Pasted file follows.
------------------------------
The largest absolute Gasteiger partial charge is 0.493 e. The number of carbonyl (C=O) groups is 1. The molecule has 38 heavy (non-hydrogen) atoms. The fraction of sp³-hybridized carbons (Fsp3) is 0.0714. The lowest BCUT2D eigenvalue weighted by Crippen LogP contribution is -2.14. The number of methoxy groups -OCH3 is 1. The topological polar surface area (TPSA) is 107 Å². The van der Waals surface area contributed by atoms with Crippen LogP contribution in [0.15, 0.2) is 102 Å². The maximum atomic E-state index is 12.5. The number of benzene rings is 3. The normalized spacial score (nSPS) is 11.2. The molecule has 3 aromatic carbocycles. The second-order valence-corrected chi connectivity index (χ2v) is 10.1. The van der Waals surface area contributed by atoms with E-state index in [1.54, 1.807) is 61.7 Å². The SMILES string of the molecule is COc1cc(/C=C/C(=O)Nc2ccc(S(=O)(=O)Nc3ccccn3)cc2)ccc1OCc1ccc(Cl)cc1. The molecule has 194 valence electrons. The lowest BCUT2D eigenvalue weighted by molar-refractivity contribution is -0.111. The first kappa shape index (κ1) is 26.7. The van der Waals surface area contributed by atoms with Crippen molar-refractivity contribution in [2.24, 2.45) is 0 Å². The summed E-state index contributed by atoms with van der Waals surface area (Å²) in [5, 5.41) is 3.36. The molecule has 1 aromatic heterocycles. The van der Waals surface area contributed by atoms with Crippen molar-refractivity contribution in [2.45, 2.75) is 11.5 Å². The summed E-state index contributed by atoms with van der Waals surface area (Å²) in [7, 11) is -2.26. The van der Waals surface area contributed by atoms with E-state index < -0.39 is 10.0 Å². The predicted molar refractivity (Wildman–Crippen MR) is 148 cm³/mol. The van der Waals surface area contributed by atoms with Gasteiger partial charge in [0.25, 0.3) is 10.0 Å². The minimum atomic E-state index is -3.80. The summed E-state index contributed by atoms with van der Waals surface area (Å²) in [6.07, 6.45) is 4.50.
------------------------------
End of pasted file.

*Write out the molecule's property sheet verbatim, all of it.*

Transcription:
The largest absolute Gasteiger partial charge is 0.493 e. The number of carbonyl (C=O) groups is 1. The molecule has 38 heavy (non-hydrogen) atoms. The fraction of sp³-hybridized carbons (Fsp3) is 0.0714. The lowest BCUT2D eigenvalue weighted by Crippen LogP contribution is -2.14. The number of methoxy groups -OCH3 is 1. The topological polar surface area (TPSA) is 107 Å². The van der Waals surface area contributed by atoms with Crippen LogP contribution in [0.15, 0.2) is 102 Å². The maximum atomic E-state index is 12.5. The number of benzene rings is 3. The normalized spacial score (nSPS) is 11.2. The molecule has 3 aromatic carbocycles. The second-order valence-corrected chi connectivity index (χ2v) is 10.1. The van der Waals surface area contributed by atoms with E-state index in [1.54, 1.807) is 61.7 Å². The SMILES string of the molecule is COc1cc(/C=C/C(=O)Nc2ccc(S(=O)(=O)Nc3ccccn3)cc2)ccc1OCc1ccc(Cl)cc1. The molecule has 194 valence electrons. The lowest BCUT2D eigenvalue weighted by molar-refractivity contribution is -0.111. The first kappa shape index (κ1) is 26.7. The van der Waals surface area contributed by atoms with Crippen molar-refractivity contribution in [2.24, 2.45) is 0 Å². The summed E-state index contributed by atoms with van der Waals surface area (Å²) in [5, 5.41) is 3.36. The molecule has 1 aromatic heterocycles. The van der Waals surface area contributed by atoms with Crippen molar-refractivity contribution in [2.45, 2.75) is 11.5 Å². The summed E-state index contributed by atoms with van der Waals surface area (Å²) in [7, 11) is -2.26. The van der Waals surface area contributed by atoms with E-state index < -0.39 is 10.0 Å². The predicted molar refractivity (Wildman–Crippen MR) is 148 cm³/mol. The van der Waals surface area contributed by atoms with Gasteiger partial charge in [0.25, 0.3) is 10.0 Å². The minimum atomic E-state index is -3.80. The summed E-state index contributed by atoms with van der Waals surface area (Å²) in [6.07, 6.45) is 4.50.